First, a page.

RESISTANCE PATTERNS OF URINARY ISOLATES IN A TERTIARY INDIAN HOSPITAL

Azra S. Hasan, D. Nair, J Kaur, G. Baweja, M Deb, P. Aggarwal

Abstract


Background: To analyze the pathogenic organisms recovered from patients with urinary tract
infection in a tertiary Indian hospital setting along with determination of the occurrence and antimicrobial sensitivity of uropathogens on a retrospective basis during a period of one year.
Methods : A total of 5073 urine samples were processed. Urine culture was done using
conventional microbiological techniques. Biochemical testing was used to identify the organisms
and antibiotic sensitivity was done by the Kirby Bauer method. Results: A total of 2436
uropathogens were isolated. E coli were seen in 50.7% samples followed by Klebsiella sp
(27.6%). Staphylococcus aureus was the commonest Gram- positive isolate (1.5%). Urinary tract
infection (UTI) was seen in 70.5% females as compared to 29.5% males. A high recovery of
isolates was noted from July to September. Multi drug resistance was commonest with
Enterococcus (78.8%) followed by Pseudomonas (65.1%). Drugs, which retained usefulness for
Gram-negative isolates, were amikacin, norfloxacin and cefotaxime. For Gram-positive isolates,
vancomycin, teicoplanin, lincomycin and Norfloxacin were very effective. Conclusions: Our
study highlights the changing etiology of UTI and emergence of drug resistance within the Indian
subcontinent.
Keywords: Urinary Tract Infections, Pathogens, Antibiotics

Full Text:

PDF

References


Wilkie ME, Almond MK, Marsh FP. Diagnosis and

management of urinary tract infection in adults. BMJ 1992;

(6862):1137-41

Bajaj JK, Karyakarte RP, Kulkarni JD, Deshmukh AB.

Changing aetiology of urinary tract infections and emergence

of drug resistance as a major problem.

J Commun Dis. 1999 Sep;31(3):181-4.

Kass EH. Asymptomatic infections of the urinary tract. Trans

Assoc Am Physicians. 1956, 69:56-64.

Forbes BA, Sahm DF, Weissfeld AS, eds. In: Bailey and

Scott’s Diagnostic Microbiology. 10th Ed. Mosbylnc, Missouri

; 359-61.

Bauer AW, Kirby WM, Sh erris JC, Turck M. Antibiotic

susceptibility testing by a standardized single disk method.

Am J Clin Pathol. 1966 Apr;45(4):493-6.

National Committee for Clinical Lab Standards, Performance

Standardization for Antimicrobial Disc Susceptibility test. 4th

ed. Villanona PA. NCC 1993; DC M2 AS.

Tankhiwale SS, Jalgaonkar SV, Ahamad S, Hassani U.

Evaluation of extended spectrum beta lactamase in urinary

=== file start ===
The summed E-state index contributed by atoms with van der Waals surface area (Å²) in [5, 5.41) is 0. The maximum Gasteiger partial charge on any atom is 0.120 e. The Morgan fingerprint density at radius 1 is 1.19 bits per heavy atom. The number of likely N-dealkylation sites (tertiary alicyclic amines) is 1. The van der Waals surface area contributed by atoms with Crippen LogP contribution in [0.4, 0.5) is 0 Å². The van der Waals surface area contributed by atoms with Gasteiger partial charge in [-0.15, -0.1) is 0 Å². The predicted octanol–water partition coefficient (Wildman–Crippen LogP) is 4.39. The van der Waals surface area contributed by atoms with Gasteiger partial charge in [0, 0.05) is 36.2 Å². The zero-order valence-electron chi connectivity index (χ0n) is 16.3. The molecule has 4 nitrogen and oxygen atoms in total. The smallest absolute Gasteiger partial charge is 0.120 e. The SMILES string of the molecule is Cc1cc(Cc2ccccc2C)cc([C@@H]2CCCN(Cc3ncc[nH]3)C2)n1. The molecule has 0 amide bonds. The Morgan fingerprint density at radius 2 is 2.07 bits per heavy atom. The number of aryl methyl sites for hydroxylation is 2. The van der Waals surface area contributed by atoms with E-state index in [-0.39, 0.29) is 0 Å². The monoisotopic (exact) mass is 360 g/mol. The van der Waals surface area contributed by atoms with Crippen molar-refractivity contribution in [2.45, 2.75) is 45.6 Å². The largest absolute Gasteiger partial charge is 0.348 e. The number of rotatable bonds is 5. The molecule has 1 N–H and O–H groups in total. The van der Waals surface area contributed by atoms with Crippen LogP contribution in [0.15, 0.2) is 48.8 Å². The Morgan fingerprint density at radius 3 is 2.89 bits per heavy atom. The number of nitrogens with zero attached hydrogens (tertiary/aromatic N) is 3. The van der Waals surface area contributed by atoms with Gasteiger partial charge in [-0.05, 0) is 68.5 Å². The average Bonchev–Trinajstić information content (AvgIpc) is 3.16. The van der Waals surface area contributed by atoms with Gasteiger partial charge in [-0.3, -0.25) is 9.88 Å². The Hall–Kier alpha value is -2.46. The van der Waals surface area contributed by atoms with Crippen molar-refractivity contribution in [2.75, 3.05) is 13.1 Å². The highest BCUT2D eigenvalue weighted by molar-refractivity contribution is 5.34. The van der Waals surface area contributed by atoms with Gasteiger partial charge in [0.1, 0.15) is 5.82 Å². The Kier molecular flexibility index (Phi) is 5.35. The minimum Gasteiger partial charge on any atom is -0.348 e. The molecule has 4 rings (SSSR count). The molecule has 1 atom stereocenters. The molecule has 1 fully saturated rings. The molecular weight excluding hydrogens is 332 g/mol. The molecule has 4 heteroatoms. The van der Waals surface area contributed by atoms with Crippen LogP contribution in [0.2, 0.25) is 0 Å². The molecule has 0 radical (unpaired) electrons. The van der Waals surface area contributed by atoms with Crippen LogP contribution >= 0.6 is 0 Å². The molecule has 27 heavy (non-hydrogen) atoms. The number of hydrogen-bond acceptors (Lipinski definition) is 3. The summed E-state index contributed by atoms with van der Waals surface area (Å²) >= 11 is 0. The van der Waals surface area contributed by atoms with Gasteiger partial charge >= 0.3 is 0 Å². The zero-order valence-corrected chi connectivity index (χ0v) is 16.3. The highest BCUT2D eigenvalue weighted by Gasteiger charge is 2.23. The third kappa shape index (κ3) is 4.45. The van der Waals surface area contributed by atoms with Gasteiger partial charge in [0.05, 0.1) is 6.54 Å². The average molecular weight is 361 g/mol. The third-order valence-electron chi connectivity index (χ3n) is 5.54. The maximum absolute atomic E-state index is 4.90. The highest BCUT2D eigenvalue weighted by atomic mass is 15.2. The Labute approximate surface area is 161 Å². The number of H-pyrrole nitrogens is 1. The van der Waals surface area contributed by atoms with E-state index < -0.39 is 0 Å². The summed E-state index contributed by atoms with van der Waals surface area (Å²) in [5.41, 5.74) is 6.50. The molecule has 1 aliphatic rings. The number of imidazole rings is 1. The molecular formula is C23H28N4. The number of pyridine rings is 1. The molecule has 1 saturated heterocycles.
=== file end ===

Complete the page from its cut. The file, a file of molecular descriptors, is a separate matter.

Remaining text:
isolates. Indian J Med Res. 2004;120(6):553-6.

Chan RK, Lye WC Lee EJ, Kumarasinghe G. Nosocomial

urinary tract infection: a microbiological study.

Ann Acad Med Singapore. 1993;22(6):873-7.

Olafsson M, Kristinsson KG. Sigurdsson JA. Urinary tract

infections, antibiotic resistance and sales of antimicrobial

drugs--an observational study of uncomplicated urinary tract

infections in Icelandic women. Scand J Prim Health Care.

;18(1):35-8.

Gupta K, Scholes D, Stamm WE. Increasing prevalence of

antimicrobial resistance among uropathogens causing acute

uncomplicated cystitis in women. JAMA.1999; 281(8):736-8.

Anderson JE. Seasonality of symptomatic bacterial urinary

infections in women. J Epidemiol Community Health. 1983;

(4): 286-90.

Ram S, Gupta R, Gaheer M. Emerging antibiotic resistance

among the uropathogens. Indian J Med Sci 2000; 54(9):388-94.

Mathai E, Grape M, Kronvall G. Integrons and multidrug

resistance among Escherichia coli causing community-acquired

urinary tract infection in southern India. APMIS. 2004;

(3):159-64.

Farrell DJ, Morrissey I, De Rubeis D, Robbins M, Felmingham

D. A UK multicentre study of the antimicrobial susceptibility

of bacterial pathogens causing urinary tract infection. J Infect .

; 46(2):94-100.

Iqbal J, Rahman M, Kabir MS, Rahman M. Increasing

ciprofloxacin resistance among prevalent urinary tract bacterial

isolates in Bangladesh. Jpn J Med Sci Biol 1997; 50(6):241-50.

Huovinen P, Cars O. Control of antimicrobial resistance: time

for action. The essentials of control are already well known.

BMJ. 1998;317(7159):613-4.


Refbacks

  • There are currently no refbacks.


Contact Number: +92-992-382571

email: [jamc] [@] [ayubmed.edu.pk]